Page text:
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College program seeks to address rural doctor shortage

Students who participated in the University of Missouri's Community Integration Program reported better understanding community health needs and the impact of rural physicians.
By Stephen Feller   |   Jan. 14, 2016 at 4:06 PM

COLUMBIA, Mo., Jan. 14 (UPI) -- Predictions in the early 2000s about a nationwide doctor shortage due to aging, a drought in new doctors, and expanding demand for care being worse in rural areas of the United States came true, leading to many universities starting programs to address the issue.

The University of Missouri started a program in 2006 to address the shortage in 97 of 101 counties in the state, reporting in a new study that the Community Integration Program appears to have addressed some of the problem.

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About 10 percent of physicians practice in rural areas, with less than 3 percent planning to practice in a rural community or small town, according to Jana Porter, associate director Area Health Education Center and Rural Track Pipeline Program at the University of Missouri.

"We developed the Community Integration Program in 2006 as part of our pipeline program to further encourage students to practice in rural settings after they graduate," Porter said in a press release. "We wanted to better understand what the students' experiences were with this service learning program, and if it might affect their decision to practice in a rural community."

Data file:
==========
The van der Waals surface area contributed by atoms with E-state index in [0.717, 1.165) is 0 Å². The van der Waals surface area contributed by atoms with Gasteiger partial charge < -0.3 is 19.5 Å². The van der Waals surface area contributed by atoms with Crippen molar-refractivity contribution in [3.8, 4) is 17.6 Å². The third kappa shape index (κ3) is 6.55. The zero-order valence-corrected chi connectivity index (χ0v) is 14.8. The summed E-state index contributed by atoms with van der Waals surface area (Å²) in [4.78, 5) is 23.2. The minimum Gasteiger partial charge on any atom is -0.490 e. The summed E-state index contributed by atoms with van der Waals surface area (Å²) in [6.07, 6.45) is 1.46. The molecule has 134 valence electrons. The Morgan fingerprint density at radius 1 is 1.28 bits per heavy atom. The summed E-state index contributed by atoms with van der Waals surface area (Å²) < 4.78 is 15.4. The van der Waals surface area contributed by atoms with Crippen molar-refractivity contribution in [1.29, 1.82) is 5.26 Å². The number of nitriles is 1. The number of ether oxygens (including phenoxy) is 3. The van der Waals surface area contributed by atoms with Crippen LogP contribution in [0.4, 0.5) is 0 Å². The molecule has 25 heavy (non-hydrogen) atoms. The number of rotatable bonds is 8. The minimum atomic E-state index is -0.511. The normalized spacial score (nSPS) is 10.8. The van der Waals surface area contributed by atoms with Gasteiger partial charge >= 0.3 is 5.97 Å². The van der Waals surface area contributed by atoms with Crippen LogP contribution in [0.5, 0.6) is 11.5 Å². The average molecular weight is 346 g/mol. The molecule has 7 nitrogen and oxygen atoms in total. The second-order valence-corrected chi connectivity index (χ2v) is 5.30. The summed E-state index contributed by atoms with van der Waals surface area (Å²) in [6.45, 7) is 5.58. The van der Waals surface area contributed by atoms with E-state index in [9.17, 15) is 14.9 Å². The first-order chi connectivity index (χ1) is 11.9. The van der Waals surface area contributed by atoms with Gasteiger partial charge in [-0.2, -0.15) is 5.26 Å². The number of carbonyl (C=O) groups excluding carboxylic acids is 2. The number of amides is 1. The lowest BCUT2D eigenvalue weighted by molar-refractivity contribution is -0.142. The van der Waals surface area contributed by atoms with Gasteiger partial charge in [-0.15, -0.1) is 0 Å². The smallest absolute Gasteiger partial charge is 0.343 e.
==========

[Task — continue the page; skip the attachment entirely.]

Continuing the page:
From 2007 to 2013, 53 percent of students participated in the program, with 86 percent completing an 11-item post-experience questionnaire, according to the study, published in the journal Medical Teacher.

The students reported they felt more integrated into communities, had a greater understanding of community health needs and resources, and were more likely to be involved in community service as a result of the program.

"The more we are able to immerse students into settings where they have deeper, more meaningful interactions with their patients, the better they will understand the impact they can make as physicians," Porter said. "For those who already show an interest in serving a rural population, this program reaffirms that choice. However, if we can expand it to include those who would like to try the experience, we may attract additional students."

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